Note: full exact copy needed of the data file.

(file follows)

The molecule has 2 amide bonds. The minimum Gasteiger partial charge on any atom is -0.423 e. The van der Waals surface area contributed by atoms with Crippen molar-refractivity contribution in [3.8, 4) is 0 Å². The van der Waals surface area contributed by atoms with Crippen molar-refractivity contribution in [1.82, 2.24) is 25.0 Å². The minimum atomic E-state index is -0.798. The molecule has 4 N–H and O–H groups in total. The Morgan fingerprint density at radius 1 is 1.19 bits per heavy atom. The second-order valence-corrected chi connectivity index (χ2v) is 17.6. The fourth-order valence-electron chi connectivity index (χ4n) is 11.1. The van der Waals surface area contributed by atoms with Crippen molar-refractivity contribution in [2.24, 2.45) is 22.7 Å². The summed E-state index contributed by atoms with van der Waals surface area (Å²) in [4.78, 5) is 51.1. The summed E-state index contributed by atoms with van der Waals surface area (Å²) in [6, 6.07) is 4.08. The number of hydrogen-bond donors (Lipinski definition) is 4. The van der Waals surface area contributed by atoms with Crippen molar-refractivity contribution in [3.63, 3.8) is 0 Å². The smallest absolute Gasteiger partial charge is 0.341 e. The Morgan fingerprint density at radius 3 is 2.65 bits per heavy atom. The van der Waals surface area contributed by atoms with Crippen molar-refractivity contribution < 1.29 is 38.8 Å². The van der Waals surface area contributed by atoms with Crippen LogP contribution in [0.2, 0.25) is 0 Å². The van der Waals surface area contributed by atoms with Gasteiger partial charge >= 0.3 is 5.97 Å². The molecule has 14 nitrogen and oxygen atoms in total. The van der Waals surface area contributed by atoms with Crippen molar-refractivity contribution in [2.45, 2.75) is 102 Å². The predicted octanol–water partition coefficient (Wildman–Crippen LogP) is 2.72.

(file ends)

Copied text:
The molecule has 2 amide bonds. The minimum Gasteiger partial charge on any atom is -0.423 e. The van der Waals surface area contributed by atoms with Crippen molar-refractivity contribution in [3.8, 4) is 0 Å². The van der Waals surface area contributed by atoms with Crippen molar-refractivity contribution in [1.82, 2.24) is 25.0 Å². The minimum atomic E-state index is -0.798. The molecule has 4 N–H and O–H groups in total. The Morgan fingerprint density at radius 1 is 1.19 bits per heavy atom. The second-order valence-corrected chi connectivity index (χ2v) is 17.6. The fourth-order valence-electron chi connectivity index (χ4n) is 11.1. The van der Waals surface area contributed by atoms with Crippen molar-refractivity contribution in [2.24, 2.45) is 22.7 Å². The summed E-state index contributed by atoms with van der Waals surface area (Å²) in [4.78, 5) is 51.1. The summed E-state index contributed by atoms with van der Waals surface area (Å²) in [6, 6.07) is 4.08. The number of hydrogen-bond donors (Lipinski definition) is 4. The van der Waals surface area contributed by atoms with Crippen molar-refractivity contribution in [3.63, 3.8) is 0 Å². The smallest absolute Gasteiger partial charge is 0.341 e. The Morgan fingerprint density at radius 3 is 2.65 bits per heavy atom. The van der Waals surface area contributed by atoms with Crippen molar-refractivity contribution < 1.29 is 38.8 Å². The van der Waals surface area contributed by atoms with Crippen LogP contribution in [0.2, 0.25) is 0 Å². The van der Waals surface area contributed by atoms with Gasteiger partial charge >= 0.3 is 5.97 Å². The molecule has 14 nitrogen and oxygen atoms in total. The van der Waals surface area contributed by atoms with Crippen molar-refractivity contribution in [2.45, 2.75) is 102 Å². The predicted octanol–water partition coefficient (Wildman–Crippen LogP) is 2.72.